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What is Pilates?

The word “Pilates” is popping up everywhere. But what is it? And how do you say it? Pilates, pronounced pie-LAH-tes, is a form of exercise that fosters strength, balance, flexibility, breathing, and inner awareness. Pilates has steadily gained popularity among physical therapists because it is a non-impact type of exercise that can be performed by people with limited physical ability, pregnant women, and those who use wheelchairs or are rehabilitating from injuries.

You may be surprised to learn that Pilates is not new at all. It was developed by Joseph Pilates and used in the United States since 1926, mainly with dancers, actors, and athletes. Physical therapist began incorporating Pilates in rehabilitation in the 1990s, and researching it in the early 2000s.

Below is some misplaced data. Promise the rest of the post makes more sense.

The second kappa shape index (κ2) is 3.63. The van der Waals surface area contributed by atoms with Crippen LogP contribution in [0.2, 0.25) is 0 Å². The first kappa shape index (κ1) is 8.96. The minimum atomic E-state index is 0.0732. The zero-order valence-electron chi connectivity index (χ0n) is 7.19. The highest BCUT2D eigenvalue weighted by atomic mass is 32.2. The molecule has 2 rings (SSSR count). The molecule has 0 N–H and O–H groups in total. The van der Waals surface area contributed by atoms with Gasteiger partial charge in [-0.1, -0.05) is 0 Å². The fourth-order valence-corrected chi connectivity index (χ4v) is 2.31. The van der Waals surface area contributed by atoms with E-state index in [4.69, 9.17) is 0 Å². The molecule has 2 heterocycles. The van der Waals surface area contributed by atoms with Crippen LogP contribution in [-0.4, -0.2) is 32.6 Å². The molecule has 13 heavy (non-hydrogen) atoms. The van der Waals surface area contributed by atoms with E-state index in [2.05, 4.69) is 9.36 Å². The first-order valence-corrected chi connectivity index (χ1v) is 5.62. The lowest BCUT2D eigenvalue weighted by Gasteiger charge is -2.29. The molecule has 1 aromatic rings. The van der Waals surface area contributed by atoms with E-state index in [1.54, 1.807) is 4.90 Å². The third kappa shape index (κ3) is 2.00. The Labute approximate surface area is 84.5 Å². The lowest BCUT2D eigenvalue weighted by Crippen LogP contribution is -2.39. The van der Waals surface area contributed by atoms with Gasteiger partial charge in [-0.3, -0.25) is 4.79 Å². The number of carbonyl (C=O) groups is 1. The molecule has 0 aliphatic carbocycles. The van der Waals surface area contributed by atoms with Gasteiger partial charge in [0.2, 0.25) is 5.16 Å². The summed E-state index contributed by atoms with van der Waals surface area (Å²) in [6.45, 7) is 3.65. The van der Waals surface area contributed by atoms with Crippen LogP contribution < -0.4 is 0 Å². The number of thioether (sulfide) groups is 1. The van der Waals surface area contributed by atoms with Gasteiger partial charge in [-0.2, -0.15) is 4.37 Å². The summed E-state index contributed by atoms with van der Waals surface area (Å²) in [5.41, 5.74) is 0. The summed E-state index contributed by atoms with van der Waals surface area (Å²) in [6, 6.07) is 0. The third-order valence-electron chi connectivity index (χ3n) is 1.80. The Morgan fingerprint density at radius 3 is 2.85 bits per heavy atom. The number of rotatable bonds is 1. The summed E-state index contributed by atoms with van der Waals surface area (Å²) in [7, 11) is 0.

When you begin Pilates, the instructor will evaluate you and create a program uniquely for your needs. You will perform exercises, stretches, and use exercise machines to strengthen and lengthen your muscles. Your instructor will cue you about breathing. The smooth movements do not promote muscle bulk. One of the reasons Pilates is so popular is that it is so enjoyable!
 

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This information is intended for educational and informational purposes only. It should not be used in place of an individual consultation or examination or replace the advice of your health care professional and should not be relied upon to determine diagnosis or course of treatment.